Cannes: "The Man Who Killed Don Quixote" is the best Terry Gilliam movie in more than two decades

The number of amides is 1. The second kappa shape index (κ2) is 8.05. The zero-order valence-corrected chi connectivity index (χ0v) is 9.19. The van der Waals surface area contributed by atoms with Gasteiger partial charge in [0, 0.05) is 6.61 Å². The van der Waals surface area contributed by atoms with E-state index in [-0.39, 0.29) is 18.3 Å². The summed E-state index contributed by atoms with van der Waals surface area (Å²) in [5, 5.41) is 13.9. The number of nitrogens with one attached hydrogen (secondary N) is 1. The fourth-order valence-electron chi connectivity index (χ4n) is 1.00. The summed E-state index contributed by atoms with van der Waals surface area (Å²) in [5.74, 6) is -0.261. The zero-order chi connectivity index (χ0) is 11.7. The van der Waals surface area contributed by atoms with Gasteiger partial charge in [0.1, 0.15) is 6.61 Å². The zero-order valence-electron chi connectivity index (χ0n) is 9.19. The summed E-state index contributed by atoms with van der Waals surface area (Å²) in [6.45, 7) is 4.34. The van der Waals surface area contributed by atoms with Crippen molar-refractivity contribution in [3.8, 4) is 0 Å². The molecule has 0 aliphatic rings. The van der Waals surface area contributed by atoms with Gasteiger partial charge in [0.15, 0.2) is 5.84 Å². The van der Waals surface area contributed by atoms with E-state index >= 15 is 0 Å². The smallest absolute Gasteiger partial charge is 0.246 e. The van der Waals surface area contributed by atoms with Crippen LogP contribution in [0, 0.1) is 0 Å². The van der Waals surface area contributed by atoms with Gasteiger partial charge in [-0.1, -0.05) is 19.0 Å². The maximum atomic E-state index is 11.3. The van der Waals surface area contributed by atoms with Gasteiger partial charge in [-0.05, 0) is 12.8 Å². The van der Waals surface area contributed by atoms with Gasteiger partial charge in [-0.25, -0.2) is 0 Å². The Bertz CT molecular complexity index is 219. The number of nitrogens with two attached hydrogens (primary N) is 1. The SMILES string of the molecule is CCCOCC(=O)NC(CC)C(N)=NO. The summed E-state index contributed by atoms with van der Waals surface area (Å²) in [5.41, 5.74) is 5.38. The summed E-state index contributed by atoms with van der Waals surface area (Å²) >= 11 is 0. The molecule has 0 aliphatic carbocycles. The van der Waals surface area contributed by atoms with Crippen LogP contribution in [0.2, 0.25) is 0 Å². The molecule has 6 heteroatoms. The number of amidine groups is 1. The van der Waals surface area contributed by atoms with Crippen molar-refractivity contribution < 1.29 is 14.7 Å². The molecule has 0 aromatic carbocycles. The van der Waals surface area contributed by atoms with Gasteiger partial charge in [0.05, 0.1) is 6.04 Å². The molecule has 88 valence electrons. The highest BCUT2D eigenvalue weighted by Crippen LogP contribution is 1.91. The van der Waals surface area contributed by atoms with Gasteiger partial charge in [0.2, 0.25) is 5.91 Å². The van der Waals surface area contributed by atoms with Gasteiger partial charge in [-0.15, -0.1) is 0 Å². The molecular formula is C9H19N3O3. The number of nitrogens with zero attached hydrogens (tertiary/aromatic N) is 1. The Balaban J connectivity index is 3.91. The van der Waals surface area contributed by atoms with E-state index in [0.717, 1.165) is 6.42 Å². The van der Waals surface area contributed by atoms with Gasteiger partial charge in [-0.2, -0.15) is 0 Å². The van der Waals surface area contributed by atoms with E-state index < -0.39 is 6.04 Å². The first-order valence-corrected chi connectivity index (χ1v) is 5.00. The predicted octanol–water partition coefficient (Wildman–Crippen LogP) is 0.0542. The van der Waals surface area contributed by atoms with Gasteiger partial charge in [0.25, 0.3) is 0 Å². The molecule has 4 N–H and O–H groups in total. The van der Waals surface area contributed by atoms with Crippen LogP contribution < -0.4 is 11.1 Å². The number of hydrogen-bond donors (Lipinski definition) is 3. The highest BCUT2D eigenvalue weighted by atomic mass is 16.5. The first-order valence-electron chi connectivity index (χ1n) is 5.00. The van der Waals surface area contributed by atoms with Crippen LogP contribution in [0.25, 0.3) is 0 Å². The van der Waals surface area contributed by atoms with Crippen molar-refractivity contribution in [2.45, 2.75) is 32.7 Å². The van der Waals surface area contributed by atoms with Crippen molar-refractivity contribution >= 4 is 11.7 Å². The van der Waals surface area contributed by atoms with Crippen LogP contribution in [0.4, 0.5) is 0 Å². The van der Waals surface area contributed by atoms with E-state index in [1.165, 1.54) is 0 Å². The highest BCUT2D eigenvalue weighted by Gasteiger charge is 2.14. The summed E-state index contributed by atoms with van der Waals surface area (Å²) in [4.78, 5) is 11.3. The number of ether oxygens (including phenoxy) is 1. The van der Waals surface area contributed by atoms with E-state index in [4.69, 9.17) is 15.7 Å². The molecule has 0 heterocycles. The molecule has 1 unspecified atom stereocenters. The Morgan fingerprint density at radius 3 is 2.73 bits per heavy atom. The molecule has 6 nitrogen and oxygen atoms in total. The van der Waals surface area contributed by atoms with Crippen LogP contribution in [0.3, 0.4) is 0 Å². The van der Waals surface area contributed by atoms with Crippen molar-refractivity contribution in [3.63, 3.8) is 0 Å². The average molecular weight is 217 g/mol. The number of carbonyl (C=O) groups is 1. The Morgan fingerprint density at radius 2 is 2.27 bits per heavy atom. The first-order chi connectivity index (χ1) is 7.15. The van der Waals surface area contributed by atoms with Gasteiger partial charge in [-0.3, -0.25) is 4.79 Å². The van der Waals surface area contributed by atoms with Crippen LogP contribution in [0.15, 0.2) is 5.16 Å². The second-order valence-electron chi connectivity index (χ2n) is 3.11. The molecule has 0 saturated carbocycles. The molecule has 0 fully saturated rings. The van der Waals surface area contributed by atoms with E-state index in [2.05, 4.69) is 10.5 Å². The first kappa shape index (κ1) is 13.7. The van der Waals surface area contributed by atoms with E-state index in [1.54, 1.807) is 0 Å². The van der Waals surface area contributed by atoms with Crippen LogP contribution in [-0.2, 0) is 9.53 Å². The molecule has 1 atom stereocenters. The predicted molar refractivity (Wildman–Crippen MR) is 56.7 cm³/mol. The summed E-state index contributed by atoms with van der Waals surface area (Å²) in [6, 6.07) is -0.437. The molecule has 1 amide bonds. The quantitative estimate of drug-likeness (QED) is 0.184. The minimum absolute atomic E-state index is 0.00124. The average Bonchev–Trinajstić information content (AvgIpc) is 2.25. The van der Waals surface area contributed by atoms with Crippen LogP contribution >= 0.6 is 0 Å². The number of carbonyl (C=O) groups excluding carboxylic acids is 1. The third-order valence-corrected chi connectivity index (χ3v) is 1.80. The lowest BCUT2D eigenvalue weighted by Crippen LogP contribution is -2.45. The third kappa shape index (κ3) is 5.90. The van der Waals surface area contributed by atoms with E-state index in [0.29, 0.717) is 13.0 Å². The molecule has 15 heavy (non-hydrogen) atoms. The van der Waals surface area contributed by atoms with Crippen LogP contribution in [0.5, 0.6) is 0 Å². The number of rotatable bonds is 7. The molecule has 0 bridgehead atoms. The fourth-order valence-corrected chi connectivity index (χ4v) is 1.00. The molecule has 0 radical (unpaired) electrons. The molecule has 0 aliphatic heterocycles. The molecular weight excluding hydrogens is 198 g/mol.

Make no mistake about it, “The Man Who Killed Don Quixote” is a love letter to art, to those that dare dream and how it can also lead us to madness, but the best most joyous kind. The overt symbolism is delivered here with a wink from Terry Gilliam, who returns to his roots of satirical comedy with this fantastic film. The best way to compare Gilliam’s achievement is to a delirious dream happening before your very eyes. It is an uncompromising work, purposely delivered as a mess, I mean, how could it not be, with the tumultuous journey this film has had these last 25 years, Gilliam, quite frankly, doesn’t give a damn about failing. And so, he invites us to check logic at the door before entering the world of ‘Quixote.” Explanations take a backseat for the moment-to-moment chaos happening before our very eyes. Which results in some of the most personal filmmaking he’s done in more than two decades, with more than a few references to art and the creative here. In other words, this is a rejuvenation. Terry Gilliam, the auteur, is back because, it seems, like taking chances and possibly failing clearly excites him again. “Quixote” is a fearless movie that is easily his best work since his streak of films in the ’90s. He infuses his film with Gilliam-esque mayhem and set-pieces too outrageous to describe in a single passage. Mainstream audiences might not be pleased, but this is the Gilliam we used to love, the go-for-broke creative that refused to adhere to conventionality.